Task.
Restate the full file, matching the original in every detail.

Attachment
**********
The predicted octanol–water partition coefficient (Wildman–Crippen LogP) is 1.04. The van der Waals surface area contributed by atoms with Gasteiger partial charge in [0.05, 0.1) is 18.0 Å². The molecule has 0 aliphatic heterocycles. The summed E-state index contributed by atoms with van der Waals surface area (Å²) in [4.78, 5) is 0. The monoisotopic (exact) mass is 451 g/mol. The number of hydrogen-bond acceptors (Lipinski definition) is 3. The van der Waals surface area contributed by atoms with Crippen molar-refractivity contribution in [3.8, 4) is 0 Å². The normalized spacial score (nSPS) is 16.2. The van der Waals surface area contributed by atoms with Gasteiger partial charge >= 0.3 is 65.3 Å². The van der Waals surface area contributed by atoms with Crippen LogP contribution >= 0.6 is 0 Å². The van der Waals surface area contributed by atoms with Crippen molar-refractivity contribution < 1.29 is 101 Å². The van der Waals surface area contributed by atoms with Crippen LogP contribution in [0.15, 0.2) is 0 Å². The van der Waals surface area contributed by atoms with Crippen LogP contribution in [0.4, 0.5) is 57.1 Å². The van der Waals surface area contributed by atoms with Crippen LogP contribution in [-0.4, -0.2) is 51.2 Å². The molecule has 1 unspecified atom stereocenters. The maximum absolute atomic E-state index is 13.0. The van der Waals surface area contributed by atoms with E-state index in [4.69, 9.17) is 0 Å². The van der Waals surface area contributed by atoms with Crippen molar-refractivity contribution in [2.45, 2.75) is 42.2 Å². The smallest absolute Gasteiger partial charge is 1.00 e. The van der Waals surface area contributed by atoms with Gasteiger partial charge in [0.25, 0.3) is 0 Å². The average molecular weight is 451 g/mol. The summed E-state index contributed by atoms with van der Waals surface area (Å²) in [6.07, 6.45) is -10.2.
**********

The predicted octanol–water partition coefficient (Wildman–Crippen LogP) is 1.04. The van der Waals surface area contributed by atoms with Gasteiger partial charge in [0.05, 0.1) is 18.0 Å². The molecule has 0 aliphatic heterocycles. The summed E-state index contributed by atoms with van der Waals surface area (Å²) in [4.78, 5) is 0. The monoisotopic (exact) mass is 451 g/mol. The number of hydrogen-bond acceptors (Lipinski definition) is 3. The van der Waals surface area contributed by atoms with Crippen molar-refractivity contribution in [3.8, 4) is 0 Å². The normalized spacial score (nSPS) is 16.2. The van der Waals surface area contributed by atoms with Gasteiger partial charge >= 0.3 is 65.3 Å². The van der Waals surface area contributed by atoms with Crippen LogP contribution >= 0.6 is 0 Å². The van der Waals surface area contributed by atoms with Crippen molar-refractivity contribution < 1.29 is 101 Å². The van der Waals surface area contributed by atoms with Crippen LogP contribution in [0.15, 0.2) is 0 Å². The van der Waals surface area contributed by atoms with Crippen LogP contribution in [0.4, 0.5) is 57.1 Å². The van der Waals surface area contributed by atoms with Crippen LogP contribution in [-0.4, -0.2) is 51.2 Å². The molecule has 1 unspecified atom stereocenters. The maximum absolute atomic E-state index is 13.0. The van der Waals surface area contributed by atoms with E-state index in [4.69, 9.17) is 0 Å². The van der Waals surface area contributed by atoms with Crippen molar-refractivity contribution in [2.45, 2.75) is 42.2 Å². The smallest absolute Gasteiger partial charge is 1.00 e. The van der Waals surface area contributed by atoms with Gasteiger partial charge in [0.25, 0.3) is 0 Å². The average molecular weight is 451 g/mol. The summed E-state index contributed by atoms with van der Waals surface area (Å²) in [6.07, 6.45) is -10.2.